The “dirty dancing” style is perhaps more curious in gay discos, where gradual unmasking happens. In the movie, Colt is usually attired with a completely open shirt, with only a little chest hair, rather derivative of  John Travolta in “Staying Alive” (1985).

Author Ryan Field has a gay novel from Riverdale Publishing based on the title.

Patrock Swayze had played Colt in the 1987 film.  Swayze would die after a 20-month battle with pancreatic cancer, a much more resilient survival than for most.   Jack Andraka’s book “Breakthrough” describes had a teen discovered a possible early detection test for pancreatic cancer.

I recall visiting a similar resort in the Adirondacks, at Lake Placid, as a child on a summer trip with my parents, where dinner was announced with a gong.

Name: “Dirty Dancing”
Director, writer:  Wayne Blair
Released:  2017, remake of 1987
Format:  1.85:1  TV
When and how viewed:  ABC Network 2017/5/24
Length:  150 approx
Rating:  PG-13 probably
Companies:  Lionsgate, ABC Studios
Link:  ABC

(Posted: Friday, May 25, 2017 at 3:15 PM EDT)

“Beauty and the Beast”: in the end, “smooth” is still “desirable”

Beauty and the Beast”, directed by Bill Condon, has a simple enough moral:  physical beauty may be skin deep, but real love is soul-deep.  I’ve been there before.  I heard that speech in 1978.

The film is Walt Disney Studio’s remake of the 1991 play of the setting of the Broadway play, about 1990, by Alan Menken (lyrics by Howard Ashman and Tim Rice. That in turn is based on the fairy tale by Linda Woolverton.  So, we have children’s literature.

When I worked as a substitute teacher, I did an English class (10th grade) where the assignment was to write a fairy tale.  One of the boys wrote a tale starting, “Once upon a time there lived a banana”.  Imagine where that could go.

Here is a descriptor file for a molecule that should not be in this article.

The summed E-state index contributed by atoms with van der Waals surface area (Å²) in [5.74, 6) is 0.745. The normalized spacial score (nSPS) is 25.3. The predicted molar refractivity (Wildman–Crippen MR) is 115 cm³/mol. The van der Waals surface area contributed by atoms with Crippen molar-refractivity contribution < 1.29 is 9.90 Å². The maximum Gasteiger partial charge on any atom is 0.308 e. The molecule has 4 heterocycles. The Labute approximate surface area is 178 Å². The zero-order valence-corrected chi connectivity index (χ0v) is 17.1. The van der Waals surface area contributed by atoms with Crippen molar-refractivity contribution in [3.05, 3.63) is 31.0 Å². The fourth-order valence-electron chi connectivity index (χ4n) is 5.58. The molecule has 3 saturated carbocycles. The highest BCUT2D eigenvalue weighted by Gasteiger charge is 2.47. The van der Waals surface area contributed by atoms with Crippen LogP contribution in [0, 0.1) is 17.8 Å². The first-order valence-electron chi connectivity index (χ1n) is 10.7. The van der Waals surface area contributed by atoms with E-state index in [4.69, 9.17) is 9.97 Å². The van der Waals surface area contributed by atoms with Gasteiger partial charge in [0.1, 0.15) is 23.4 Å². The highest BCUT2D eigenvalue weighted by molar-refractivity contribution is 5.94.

In fact, for all the artistry surrounding talking teacups and living heirlooms in a dark castle in medieval France, this sort of classic works better for me on stage, like “Wicked”.  Yes, the songs are wonderful.

As for the morality tale, the prince (Dan Stevens) gets transmuted into a beast after he turns away a homeless old hag.  He’s really worse off than “the Rich Young Ruler” in the New Testament.  In nearby towns (or maybe Paris), Belle (almost out of “Days of our Lives” in the past), played by Emma Watson, has to fend off a suitor Gaston (Luke Evans), who warns her about the fate of spinsters – they drop out of eternity.  She runs away to the castle (the climate transmutes from summer to winter without much change of altitude, just like in “The Shack”) and meets the prince, and of course falls in love with him.

So she looks beyond the obvious.  I could just pretend that she is attracted to hairy men (after all, Caucasians evolved in colder climates, where that sort of natural selection of a cis-gender manly-looking secondary sexual characteristic might be logical).  Maybe he just looks Neanderthal (and it’s possible that Europeans benefited from the best Neanderthal genes, as they took over).  Gaston will follow her, with guide Maurice (Kevin Kline), and Josh Gad will play LeFou (sounds like the name of a government teacher).  In the final scene, though, Beast changes back.  It seems that “smooth” (or “thmooth” – that is, immature) is what is “desirable”, even for men, after all.  David Skinner (author of the 1999 essay “Notes on the Hairless Man”) will celebrate in the world of conservatism.

I do recall in the early 1970s, before “My Second Coming” (Chapter 3 of my “Do Ask, Do Tell I” book) a couple of women tried to encourage me to adopt an “alternative” appearance to appeal to them — head shaving, hippy beads, body art — as if I could cover up my physical flaws and get away with it. That confounded my own idea of virtue.

Name:  “Beauty and the Beast”
Director, writer:  Bill Condon
Released:  2017
Format:  2.35:1  Imax, 3-D
When and how viewed:  Regal Ballston Quarter, 2017/3/21, afternoon, small audience
Length:  129
Rating:  PG
Companies:  Walt Disney Studios
Link:  official

(Posted: Wednesday, March 22, 2017 at 9:30 AM EDT)